And then Christo and Jeanne-Claude will anoint it as the new Paris x Berlin x New York with 390,500 oil drums.

The Mastaba of Abu Dhabi by Christo and Jeanne-Claude

They will install 10 mastabas. Obviously.

And now we come to The New Yorker. The article is not online, but for a taste, author Ian Parker discusses “the architectural weirdness of Dubai” online.

The Palms, or: Post-Oil Middle East I
Here Comes The Rain Again, or: Post-Oil Middle East, Part II

Ski Dubai, or: Outside-Inside
Dubai Update
  • Anonymous
  • July 14, 2006 at 5:01:00 AM CDT
  • It's very strange and ironic to realize who did the master plan for The Palms.




  • Alexander Trevi
  • July 14, 2006 at 11:25:00 AM CDT
  • molly, how is it strange and ironic? And thanks for the link!

  • Anonymous
  • July 17, 2006 at 2:49:00 AM CDT
  • Why strange and ironic? For several of the reasons that both Dubai and New Urbanism are strange and ironic.

    The Calthorpe mythos is one of Berkeley crunchiness, of do-the-right-thing regional planning, of we're-not-DPZ West Coast brand New Urbanism. When you consider all the tenets of New Urbanism and the kinds of things Peter Calthorpe talks about, it seems greatly surprising that the firm would also do extravagant planning for one of the most over-the-top developments in a city more opulent than Vegas.

    The PDF that Calthrope published says that the Palm Deira is essentially a transit-oriented development on an often walkable scale, with natural cooling and light and an efficient infrastructure.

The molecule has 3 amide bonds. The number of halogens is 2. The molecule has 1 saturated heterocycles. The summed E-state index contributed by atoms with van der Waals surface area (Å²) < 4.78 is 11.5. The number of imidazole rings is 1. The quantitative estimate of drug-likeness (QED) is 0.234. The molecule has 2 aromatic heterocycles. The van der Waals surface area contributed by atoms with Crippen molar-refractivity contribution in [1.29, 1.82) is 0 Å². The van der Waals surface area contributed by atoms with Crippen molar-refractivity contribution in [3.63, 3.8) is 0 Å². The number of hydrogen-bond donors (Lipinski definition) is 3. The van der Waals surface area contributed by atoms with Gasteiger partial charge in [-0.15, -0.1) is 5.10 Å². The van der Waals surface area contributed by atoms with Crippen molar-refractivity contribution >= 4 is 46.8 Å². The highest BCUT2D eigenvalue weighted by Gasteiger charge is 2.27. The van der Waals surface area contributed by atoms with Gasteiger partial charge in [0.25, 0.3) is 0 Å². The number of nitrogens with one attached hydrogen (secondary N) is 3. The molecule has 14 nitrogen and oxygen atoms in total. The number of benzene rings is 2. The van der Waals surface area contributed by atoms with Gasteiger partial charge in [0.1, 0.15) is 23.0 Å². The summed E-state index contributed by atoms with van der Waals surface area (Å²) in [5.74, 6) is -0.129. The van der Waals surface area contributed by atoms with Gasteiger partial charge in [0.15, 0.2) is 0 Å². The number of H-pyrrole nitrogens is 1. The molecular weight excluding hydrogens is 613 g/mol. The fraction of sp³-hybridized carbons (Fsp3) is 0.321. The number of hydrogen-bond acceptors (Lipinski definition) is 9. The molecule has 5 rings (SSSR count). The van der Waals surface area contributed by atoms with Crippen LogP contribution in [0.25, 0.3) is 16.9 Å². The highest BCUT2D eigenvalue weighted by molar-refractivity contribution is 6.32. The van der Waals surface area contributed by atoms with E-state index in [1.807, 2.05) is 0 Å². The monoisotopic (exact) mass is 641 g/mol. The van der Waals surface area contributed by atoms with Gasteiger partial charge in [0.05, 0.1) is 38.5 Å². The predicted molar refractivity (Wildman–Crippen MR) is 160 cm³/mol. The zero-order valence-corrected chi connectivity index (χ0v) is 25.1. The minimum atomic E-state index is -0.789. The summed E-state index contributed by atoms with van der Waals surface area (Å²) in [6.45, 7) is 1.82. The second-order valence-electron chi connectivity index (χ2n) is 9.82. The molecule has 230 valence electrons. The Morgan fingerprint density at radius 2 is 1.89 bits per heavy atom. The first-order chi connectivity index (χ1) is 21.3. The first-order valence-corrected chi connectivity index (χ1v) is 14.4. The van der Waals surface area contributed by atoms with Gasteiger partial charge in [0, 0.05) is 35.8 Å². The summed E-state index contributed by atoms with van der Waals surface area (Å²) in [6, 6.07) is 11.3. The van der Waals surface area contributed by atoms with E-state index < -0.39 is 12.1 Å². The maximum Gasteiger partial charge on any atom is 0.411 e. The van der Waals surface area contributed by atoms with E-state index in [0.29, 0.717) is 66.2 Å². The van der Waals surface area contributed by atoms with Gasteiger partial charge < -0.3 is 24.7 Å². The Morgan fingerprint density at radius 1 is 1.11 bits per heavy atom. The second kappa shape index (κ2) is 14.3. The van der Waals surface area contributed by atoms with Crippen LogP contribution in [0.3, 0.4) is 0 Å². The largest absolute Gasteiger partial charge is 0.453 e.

This makes me wonder a few things. Who put in that efficient infrastructure? Dubai has a human rights problem with its foreign workers, the necessary people who construct the Dubai the world sees, and who are typically paid and accommodated poorly. The construction companies illegally hold passports so the workers can't leave. Do the other master planned projects Calthorpe does take place on such a backdrop?

    How does the Palm Deira compare with other transit-oriented developments? Culturally, what is the likelihood that people will actually walk, out for an evening stroll as we imagine with Seaside (admittedly not a Calthorpe project but the presaging project of New Urbanism)? A member of a discussion board on Dubai development says it took him a half hour in his car to recover from the heat and humidity. I think I know what kind of transit will prevail...

    Finally, the whole project is a massive "reclamation" of land from the sea. On one hand, Calthorpe's plan talks about natural cooling and other environmentally-friendly moves. But such a reclamation (the total awesomeness of suction hopper dredging notwithstanding) surely cannot be a kind move for the environment. It's completely over the top.